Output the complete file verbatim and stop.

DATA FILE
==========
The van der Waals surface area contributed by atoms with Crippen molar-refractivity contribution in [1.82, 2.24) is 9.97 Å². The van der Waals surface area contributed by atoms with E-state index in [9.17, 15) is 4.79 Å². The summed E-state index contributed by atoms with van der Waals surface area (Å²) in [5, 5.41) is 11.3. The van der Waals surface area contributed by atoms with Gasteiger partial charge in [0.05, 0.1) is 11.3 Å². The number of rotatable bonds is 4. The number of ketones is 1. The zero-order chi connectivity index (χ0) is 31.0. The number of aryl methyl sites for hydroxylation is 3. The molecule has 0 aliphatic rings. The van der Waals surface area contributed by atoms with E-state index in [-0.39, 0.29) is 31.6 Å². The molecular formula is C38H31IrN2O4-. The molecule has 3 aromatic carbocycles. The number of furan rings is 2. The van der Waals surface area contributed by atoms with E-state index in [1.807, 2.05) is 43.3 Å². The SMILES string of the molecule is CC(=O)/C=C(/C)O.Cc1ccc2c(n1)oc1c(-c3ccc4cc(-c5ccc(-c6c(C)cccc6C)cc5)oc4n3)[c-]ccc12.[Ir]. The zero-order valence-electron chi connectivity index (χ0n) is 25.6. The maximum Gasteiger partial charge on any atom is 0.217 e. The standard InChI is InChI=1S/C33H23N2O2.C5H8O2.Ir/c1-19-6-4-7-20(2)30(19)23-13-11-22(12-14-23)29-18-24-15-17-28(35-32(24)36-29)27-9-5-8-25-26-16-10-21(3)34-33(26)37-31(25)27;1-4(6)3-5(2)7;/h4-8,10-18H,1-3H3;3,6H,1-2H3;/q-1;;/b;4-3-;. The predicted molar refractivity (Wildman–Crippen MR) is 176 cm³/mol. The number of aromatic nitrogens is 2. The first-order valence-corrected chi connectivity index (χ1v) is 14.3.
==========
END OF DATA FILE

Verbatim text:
The van der Waals surface area contributed by atoms with Crippen molar-refractivity contribution in [1.82, 2.24) is 9.97 Å². The van der Waals surface area contributed by atoms with E-state index in [9.17, 15) is 4.79 Å². The summed E-state index contributed by atoms with van der Waals surface area (Å²) in [5, 5.41) is 11.3. The van der Waals surface area contributed by atoms with Gasteiger partial charge in [0.05, 0.1) is 11.3 Å². The number of rotatable bonds is 4. The number of ketones is 1. The zero-order chi connectivity index (χ0) is 31.0. The number of aryl methyl sites for hydroxylation is 3. The molecule has 0 aliphatic rings. The van der Waals surface area contributed by atoms with E-state index in [-0.39, 0.29) is 31.6 Å². The molecular formula is C38H31IrN2O4-. The molecule has 3 aromatic carbocycles. The number of furan rings is 2. The van der Waals surface area contributed by atoms with E-state index in [1.807, 2.05) is 43.3 Å². The SMILES string of the molecule is CC(=O)/C=C(/C)O.Cc1ccc2c(n1)oc1c(-c3ccc4cc(-c5ccc(-c6c(C)cccc6C)cc5)oc4n3)[c-]ccc12.[Ir]. The zero-order valence-electron chi connectivity index (χ0n) is 25.6. The maximum Gasteiger partial charge on any atom is 0.217 e. The standard InChI is InChI=1S/C33H23N2O2.C5H8O2.Ir/c1-19-6-4-7-20(2)30(19)23-13-11-22(12-14-23)29-18-24-15-17-28(35-32(24)36-29)27-9-5-8-25-26-16-10-21(3)34-33(26)37-31(25)27;1-4(6)3-5(2)7;/h4-8,10-18H,1-3H3;3,6H,1-2H3;/q-1;;/b;4-3-;. The predicted molar refractivity (Wildman–Crippen MR) is 176 cm³/mol. The number of aromatic nitrogens is 2. The first-order valence-corrected chi connectivity index (χ1v) is 14.3.